I love to eat, and New York is one of the best cities in the world for locals and tourists alike to enjoy the infinite food possibilities. Although I love elegance, restaurants that make me feel that my birthday meal is worth the extra year, my first choice is for very reasonable ethnic food. Here are some places to try from my ongoing “Don’t Miss This” list.
709 Ninth Avenue at 48th Street
380 Columbus Avenue at 78th Street
Halabi Gazala (above) is a young, exceedingly hardworking young woman from the Druze village of Osfia, in Northern Israel. (The Druze are mostly in the Middle East. Their monotheistic and unusual religion came out of 11th century Islam). A few years ago, Gazala came to New York with her mother and grandmother’s spices, and some secret recipes for dough – especially for a special pie, made with spinach and cheese. She started a restaurant, very tiny, on Ninth Avenue, rolling her dough in the window for passersby to see. Very soon she amassed a stack of rave reviews, and enough customers to warrant opening a second place – large and miraculously quiet, with brick walls, tile decorations, and silky, fragrant Middle Eastern food. Her lamb with pomegranate sauce and her white fish are particularly delicious. (Both restaurants are BYOB)
Seven Turkish Grill
158 West 72nd Street
Middle Eastern food is one of my favorites. There are literally hundreds of possibilities in New York, and in all the boroughs. I hope to try them all one day. For a meal of choice, I often go to Seven Turkish Grill, 158 West 72nd Street. Fresh parsley, and fragrant mint (they don’t use dried spices unless they absolutely have to) are part of most of their completely delicious appetizers. Imam Baldi, my personal favorite, literally means the Imam fainted from the pleasure of eating this eggplant dish. I know what he means. I often order the zucchini pancakes, the Turkish pizza on homemade dough called lahmajoun, and the incredibly fresh shepherd’s salad with feta cheese.
12 Park Avenue at 33rd Street
Why More people don’t know about Franchi’s is a mystery. It’s a perfect absolutely gorgeous vegetarian Korean tea house, with handpainted ceilings and a nearly infinite selection of fresh unusual teas, served in gorgeous pots. The mood is contemplative and Zen. You feel better just sitting there.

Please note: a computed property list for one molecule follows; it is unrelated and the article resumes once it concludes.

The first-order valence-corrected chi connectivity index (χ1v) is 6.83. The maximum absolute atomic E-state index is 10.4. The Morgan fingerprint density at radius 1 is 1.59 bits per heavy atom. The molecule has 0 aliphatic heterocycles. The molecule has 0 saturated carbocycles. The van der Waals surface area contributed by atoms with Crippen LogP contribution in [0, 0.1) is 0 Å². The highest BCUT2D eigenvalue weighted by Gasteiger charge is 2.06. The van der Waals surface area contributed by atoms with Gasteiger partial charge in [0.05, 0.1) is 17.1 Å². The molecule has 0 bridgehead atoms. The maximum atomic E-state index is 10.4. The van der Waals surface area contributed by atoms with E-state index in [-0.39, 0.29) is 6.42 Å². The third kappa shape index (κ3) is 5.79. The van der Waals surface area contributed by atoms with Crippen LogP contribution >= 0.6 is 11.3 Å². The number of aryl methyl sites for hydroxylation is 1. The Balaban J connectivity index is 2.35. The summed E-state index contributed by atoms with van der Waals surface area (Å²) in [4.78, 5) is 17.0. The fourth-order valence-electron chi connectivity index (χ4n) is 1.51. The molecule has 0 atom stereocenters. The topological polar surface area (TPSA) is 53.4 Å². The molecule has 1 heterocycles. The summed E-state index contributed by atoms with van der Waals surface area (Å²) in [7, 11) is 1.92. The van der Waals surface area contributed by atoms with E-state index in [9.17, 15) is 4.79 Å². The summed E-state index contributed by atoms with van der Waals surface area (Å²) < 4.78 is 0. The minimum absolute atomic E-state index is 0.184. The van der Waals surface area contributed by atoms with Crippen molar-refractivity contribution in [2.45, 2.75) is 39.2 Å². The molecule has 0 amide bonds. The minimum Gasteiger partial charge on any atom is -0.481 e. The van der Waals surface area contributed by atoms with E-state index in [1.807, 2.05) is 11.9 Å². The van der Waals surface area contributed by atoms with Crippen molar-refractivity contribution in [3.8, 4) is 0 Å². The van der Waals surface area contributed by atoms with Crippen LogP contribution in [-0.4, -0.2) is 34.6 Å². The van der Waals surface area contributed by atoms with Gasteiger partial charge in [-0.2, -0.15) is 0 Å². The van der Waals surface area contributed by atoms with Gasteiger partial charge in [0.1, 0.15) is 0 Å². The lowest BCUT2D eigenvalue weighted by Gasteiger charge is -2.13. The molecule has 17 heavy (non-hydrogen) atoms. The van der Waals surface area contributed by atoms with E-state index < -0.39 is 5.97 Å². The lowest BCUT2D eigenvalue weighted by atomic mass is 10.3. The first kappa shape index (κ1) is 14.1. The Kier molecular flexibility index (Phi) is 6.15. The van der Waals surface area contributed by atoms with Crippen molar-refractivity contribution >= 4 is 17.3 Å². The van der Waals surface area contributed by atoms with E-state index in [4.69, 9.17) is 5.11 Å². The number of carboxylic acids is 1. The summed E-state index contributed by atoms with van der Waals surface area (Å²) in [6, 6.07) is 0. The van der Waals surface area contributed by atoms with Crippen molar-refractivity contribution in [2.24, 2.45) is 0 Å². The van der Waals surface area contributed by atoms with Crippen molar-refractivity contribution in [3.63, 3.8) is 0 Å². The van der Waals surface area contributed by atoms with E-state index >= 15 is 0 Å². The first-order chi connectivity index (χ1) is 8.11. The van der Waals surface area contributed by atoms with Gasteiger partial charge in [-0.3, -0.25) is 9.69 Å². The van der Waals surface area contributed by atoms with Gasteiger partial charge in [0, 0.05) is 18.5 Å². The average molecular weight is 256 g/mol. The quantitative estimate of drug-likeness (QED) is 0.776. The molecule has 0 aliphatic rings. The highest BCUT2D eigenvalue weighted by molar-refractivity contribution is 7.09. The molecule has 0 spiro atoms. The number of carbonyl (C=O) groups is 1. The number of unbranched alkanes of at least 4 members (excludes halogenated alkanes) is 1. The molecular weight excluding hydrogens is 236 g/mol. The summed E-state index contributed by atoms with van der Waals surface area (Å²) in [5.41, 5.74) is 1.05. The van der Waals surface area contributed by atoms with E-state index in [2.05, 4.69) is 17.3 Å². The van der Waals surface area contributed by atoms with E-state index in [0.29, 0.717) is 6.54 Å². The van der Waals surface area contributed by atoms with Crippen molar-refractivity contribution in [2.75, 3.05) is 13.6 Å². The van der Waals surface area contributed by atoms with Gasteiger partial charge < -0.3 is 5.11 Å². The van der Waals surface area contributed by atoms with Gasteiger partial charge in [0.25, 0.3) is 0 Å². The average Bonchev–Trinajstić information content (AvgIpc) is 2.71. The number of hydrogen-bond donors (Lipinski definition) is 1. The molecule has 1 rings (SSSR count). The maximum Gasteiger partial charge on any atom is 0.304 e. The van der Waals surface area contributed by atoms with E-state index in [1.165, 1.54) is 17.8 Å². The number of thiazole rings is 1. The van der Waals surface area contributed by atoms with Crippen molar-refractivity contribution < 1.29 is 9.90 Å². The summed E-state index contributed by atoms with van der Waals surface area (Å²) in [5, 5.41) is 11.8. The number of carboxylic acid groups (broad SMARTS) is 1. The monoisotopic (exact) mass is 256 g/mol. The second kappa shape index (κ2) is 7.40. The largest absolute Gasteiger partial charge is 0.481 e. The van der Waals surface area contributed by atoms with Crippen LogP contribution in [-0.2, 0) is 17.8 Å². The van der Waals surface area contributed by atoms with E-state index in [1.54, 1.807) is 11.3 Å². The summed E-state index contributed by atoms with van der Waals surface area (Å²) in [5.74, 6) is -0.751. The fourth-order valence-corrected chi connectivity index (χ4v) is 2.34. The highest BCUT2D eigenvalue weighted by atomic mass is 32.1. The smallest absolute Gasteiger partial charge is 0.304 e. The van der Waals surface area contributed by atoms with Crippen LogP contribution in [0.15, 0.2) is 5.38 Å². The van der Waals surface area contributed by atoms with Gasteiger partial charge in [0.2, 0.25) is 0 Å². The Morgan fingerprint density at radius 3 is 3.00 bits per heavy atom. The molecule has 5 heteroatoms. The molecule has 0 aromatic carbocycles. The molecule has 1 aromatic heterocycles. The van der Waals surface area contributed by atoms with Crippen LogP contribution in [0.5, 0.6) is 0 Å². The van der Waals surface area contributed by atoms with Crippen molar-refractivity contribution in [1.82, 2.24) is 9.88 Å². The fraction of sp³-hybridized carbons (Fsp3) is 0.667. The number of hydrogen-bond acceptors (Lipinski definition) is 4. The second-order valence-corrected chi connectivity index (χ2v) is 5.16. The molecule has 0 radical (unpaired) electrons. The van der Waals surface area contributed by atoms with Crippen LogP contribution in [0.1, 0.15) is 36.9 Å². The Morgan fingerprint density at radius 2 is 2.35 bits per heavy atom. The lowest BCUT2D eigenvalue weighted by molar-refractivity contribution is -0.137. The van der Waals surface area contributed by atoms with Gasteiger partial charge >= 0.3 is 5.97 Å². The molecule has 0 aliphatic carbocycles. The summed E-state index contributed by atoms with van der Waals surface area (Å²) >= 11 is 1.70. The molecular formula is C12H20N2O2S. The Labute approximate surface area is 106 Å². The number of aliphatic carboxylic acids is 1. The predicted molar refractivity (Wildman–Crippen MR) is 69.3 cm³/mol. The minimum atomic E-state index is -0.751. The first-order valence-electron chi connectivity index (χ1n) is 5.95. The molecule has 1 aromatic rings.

12 East 32nd Street, between Madison and Fifth Avenues
Hangawi, the sister restaurant of Franchi, is better known, more expensive, and far more Korean formal. It’s a special occasion place, but going there anytime is wonderful. Shoes are checked at the door. Hangawi meals look like minature paintings. They create a series of visual tableaus, all vegetarian. It’s an absolute Don’t Miss This. Diners are given many options, and a menu that looks like a good sized art book, with pictures and explanations. It’s unlike any dining experience you’ll ever have.
202 Centre Street
Red Egg is a Peruvian Chinese dim sum restaurant right across the street from the incredible Museum of Chinese in the Americas, an unusual tribute in a building designed by Maya Lin to the culture and immigration experience of Chinese Americans. Red Egg is a dim sum restaurant, in a loungey red hipsterish space that doesn’t look much like Chinatown. I’ve tried many of their adventuresome flavorful dim sum choices (I adore the taro cilantro pork). Absolutely don’t miss their unusual and unbelievably good Chinese desert, called young coconut.
260 West 44th Street
John’s Pizza is a great place to know in Times Square. The Building used to be a beautiful Episcopal church. The owners kept the stained glass windows, the soaring ceiling, and the feeling – even though you’re in Times Square, of nearly infinite space. New York has over 20 places called John’s Pizza. They are unrelated, and they all claim to be the very best. This John’s Pizza is excellent. Their thin crusted pizza, and their simplest salad are a perfect meal.
Banh Mi Saigon
198 Grand Street
Banh Mi Saigon is one of the cheapest and most delicious places of all. It’s a Vietnamese bakery and sandwich shop, with more possibilities than you can imagine. The sandwiches are savory and delicioius. My favorite is their French Baguette, with Barbecue meat, cilantro, mayonnaise and hot sauce. I wish I had one now.
Esther Cohen is a poet and novelist living and eating in New York.